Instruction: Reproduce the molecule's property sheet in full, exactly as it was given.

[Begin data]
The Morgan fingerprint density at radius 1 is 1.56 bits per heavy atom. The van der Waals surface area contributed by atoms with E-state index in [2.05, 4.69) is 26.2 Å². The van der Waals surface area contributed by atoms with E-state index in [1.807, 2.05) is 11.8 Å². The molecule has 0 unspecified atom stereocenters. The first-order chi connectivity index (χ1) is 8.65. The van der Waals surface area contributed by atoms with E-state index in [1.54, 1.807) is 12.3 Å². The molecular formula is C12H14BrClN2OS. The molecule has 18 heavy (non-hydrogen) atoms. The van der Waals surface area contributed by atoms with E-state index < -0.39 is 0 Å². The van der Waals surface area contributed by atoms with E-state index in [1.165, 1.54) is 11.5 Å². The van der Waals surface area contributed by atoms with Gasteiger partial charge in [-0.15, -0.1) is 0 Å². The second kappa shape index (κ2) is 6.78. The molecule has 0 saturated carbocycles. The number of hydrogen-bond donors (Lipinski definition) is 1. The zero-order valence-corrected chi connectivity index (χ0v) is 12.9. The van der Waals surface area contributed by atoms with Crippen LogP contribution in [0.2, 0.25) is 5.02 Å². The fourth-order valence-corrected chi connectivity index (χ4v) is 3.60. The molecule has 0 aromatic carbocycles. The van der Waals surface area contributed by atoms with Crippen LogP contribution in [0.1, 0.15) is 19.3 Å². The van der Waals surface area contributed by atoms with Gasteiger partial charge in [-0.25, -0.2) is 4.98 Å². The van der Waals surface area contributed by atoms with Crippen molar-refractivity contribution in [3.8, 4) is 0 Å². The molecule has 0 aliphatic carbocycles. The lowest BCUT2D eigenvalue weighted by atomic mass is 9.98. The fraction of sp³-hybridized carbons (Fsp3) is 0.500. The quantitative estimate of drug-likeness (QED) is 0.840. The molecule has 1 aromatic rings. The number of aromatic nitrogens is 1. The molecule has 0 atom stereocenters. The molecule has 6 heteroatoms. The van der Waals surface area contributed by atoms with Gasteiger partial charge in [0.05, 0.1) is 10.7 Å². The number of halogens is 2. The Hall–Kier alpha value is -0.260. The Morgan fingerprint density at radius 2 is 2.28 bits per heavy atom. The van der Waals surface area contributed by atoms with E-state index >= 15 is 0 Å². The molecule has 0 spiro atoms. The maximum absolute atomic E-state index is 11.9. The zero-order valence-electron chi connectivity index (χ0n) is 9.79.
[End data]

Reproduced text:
The Morgan fingerprint density at radius 1 is 1.56 bits per heavy atom. The van der Waals surface area contributed by atoms with E-state index in [2.05, 4.69) is 26.2 Å². The van der Waals surface area contributed by atoms with E-state index in [1.807, 2.05) is 11.8 Å². The molecule has 0 unspecified atom stereocenters. The first-order chi connectivity index (χ1) is 8.65. The van der Waals surface area contributed by atoms with E-state index in [1.54, 1.807) is 12.3 Å². The molecular formula is C12H14BrClN2OS. The molecule has 18 heavy (non-hydrogen) atoms. The van der Waals surface area contributed by atoms with E-state index < -0.39 is 0 Å². The van der Waals surface area contributed by atoms with E-state index in [1.165, 1.54) is 11.5 Å². The van der Waals surface area contributed by atoms with Gasteiger partial charge in [-0.15, -0.1) is 0 Å². The second kappa shape index (κ2) is 6.78. The molecule has 0 saturated carbocycles. The number of hydrogen-bond donors (Lipinski definition) is 1. The zero-order valence-corrected chi connectivity index (χ0v) is 12.9. The van der Waals surface area contributed by atoms with Crippen LogP contribution in [0.2, 0.25) is 5.02 Å². The fourth-order valence-corrected chi connectivity index (χ4v) is 3.60. The molecule has 0 aromatic carbocycles. The van der Waals surface area contributed by atoms with Crippen LogP contribution in [0.1, 0.15) is 19.3 Å². The van der Waals surface area contributed by atoms with Gasteiger partial charge in [-0.25, -0.2) is 4.98 Å². The van der Waals surface area contributed by atoms with Crippen molar-refractivity contribution in [3.8, 4) is 0 Å². The molecule has 0 aliphatic carbocycles. The lowest BCUT2D eigenvalue weighted by atomic mass is 9.98. The fraction of sp³-hybridized carbons (Fsp3) is 0.500. The quantitative estimate of drug-likeness (QED) is 0.840. The molecule has 1 aromatic rings. The number of aromatic nitrogens is 1. The molecule has 0 atom stereocenters. The molecule has 6 heteroatoms. The van der Waals surface area contributed by atoms with Gasteiger partial charge in [0.05, 0.1) is 10.7 Å². The number of halogens is 2. The Hall–Kier alpha value is -0.260. The Morgan fingerprint density at radius 2 is 2.28 bits per heavy atom. The van der Waals surface area contributed by atoms with E-state index >= 15 is 0 Å². The molecule has 0 spiro atoms. The maximum absolute atomic E-state index is 11.9. The zero-order valence-electron chi connectivity index (χ0n) is 9.79.